However, in such a phase-controlled combining system, the fact that one of the received carrier waves in phase-modulated with a low frequency signal causes a low frequency phase-modulated component to be contained in the output of the combiner. Consequently, the frequency bandwidth allowed for the base band signal is limited, with the lower frequency region rendered useless. The recent trend toward the utilization of broadband transmission systems handling not only the multiplexed telephone signals, television signals and data signals, but also the command and/or control signals in the relay system has increased the need for the lower frequency region. However, the mere application of the above-described phase-controlled combination system to such transmission systems would result not only in the degradation of a signal-to-noise ratio of the baseband signal but also in the deterioration in the quality of other additional signals, because of the cross-modulation distortion caused by the low frequency phase modulation component.
One object of the present invention is to provide a space diversity receiving system in which a plurality of antenna outputs are combined at an intermediate frequency stage so that phase-modulated components caused by the low frequency signal employed for the detection of phase differences may not appear in the combined output.
According to one embodiment of the present invention there is provided a space diversity receiving system adapted to combine the plural antenna outputs at an intermediate frequency stage, comprising means for converting two received signals to intermediate frequency signals, means for shifting the output phase of either one of the two intermediate frequency signals, first combiner means for combining the output of said phase shift means and the non-phase-shifted intermediate frequency signal, first branching means for branching the output from said phase-shift means into first and second phase-shifted outputs second branching means for branching the non-phase-shifted intermediate frequency signal into first and second non-phase-shifted outputs, first combining means for combining one phase-shifted output and one non-phase-shifted output, means for phase-modulating either one of the remaining two outputs with a low frequency signal, second combiner means for combining the output of said phase-modulating means and the remaining unmodulated branching means output, and means for controlling the amount of phase shift of said phase-shift means in response to the output of said second combiner means.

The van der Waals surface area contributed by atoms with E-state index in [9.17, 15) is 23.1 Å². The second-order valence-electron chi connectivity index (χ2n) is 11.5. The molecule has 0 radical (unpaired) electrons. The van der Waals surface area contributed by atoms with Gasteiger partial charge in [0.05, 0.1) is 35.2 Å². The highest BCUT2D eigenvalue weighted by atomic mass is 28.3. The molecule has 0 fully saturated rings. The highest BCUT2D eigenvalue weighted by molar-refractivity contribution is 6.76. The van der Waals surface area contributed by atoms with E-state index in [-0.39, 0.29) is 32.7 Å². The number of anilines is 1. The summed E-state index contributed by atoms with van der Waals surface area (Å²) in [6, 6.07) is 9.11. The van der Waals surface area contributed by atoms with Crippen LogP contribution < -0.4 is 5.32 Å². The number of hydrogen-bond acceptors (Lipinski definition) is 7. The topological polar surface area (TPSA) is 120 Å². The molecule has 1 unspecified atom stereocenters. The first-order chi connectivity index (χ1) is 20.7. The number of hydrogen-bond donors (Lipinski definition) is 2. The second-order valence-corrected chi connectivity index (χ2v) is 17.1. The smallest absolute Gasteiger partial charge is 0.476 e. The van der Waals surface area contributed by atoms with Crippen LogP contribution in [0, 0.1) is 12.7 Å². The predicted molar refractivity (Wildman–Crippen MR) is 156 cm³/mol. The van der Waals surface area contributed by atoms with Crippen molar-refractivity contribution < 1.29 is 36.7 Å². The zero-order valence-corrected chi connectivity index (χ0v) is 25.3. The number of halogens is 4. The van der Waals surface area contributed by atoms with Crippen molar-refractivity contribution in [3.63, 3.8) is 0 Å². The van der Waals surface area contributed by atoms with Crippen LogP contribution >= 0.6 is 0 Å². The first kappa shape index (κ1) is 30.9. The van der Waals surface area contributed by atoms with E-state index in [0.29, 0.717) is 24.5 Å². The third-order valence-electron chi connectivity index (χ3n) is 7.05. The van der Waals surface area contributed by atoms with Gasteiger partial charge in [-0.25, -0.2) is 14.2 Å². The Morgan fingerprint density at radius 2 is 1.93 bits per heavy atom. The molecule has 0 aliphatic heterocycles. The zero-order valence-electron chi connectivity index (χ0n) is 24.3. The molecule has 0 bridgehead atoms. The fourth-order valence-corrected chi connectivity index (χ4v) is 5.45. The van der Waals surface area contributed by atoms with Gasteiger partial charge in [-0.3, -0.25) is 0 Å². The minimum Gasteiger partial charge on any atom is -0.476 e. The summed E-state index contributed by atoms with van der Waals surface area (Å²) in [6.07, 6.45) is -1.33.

The above-mentioned and other features and objects of this invention will become more apparent by reference to the following description taken in conjunction with the accompanying drawings, in which:
FIG. 1 is a block diagram showing one example of the conventional space diversity receiving system;
FIG. 2 is a block diagram showing one preferred embodiment of the space diversity receiving system according to the present invention;
FIG. 3a, shows the detailed construction of one example of the phase-shifter used in the embodiment shown in FIG. 2;
FIGS. 3b and 3c show the operational characteristics of the phase shifter shown in FIG. 3a;
FIG. 4a is a block diagram of one example of the control signal generator circuit used in the embodiment shown in FIG. 2 and its operation characteristics; and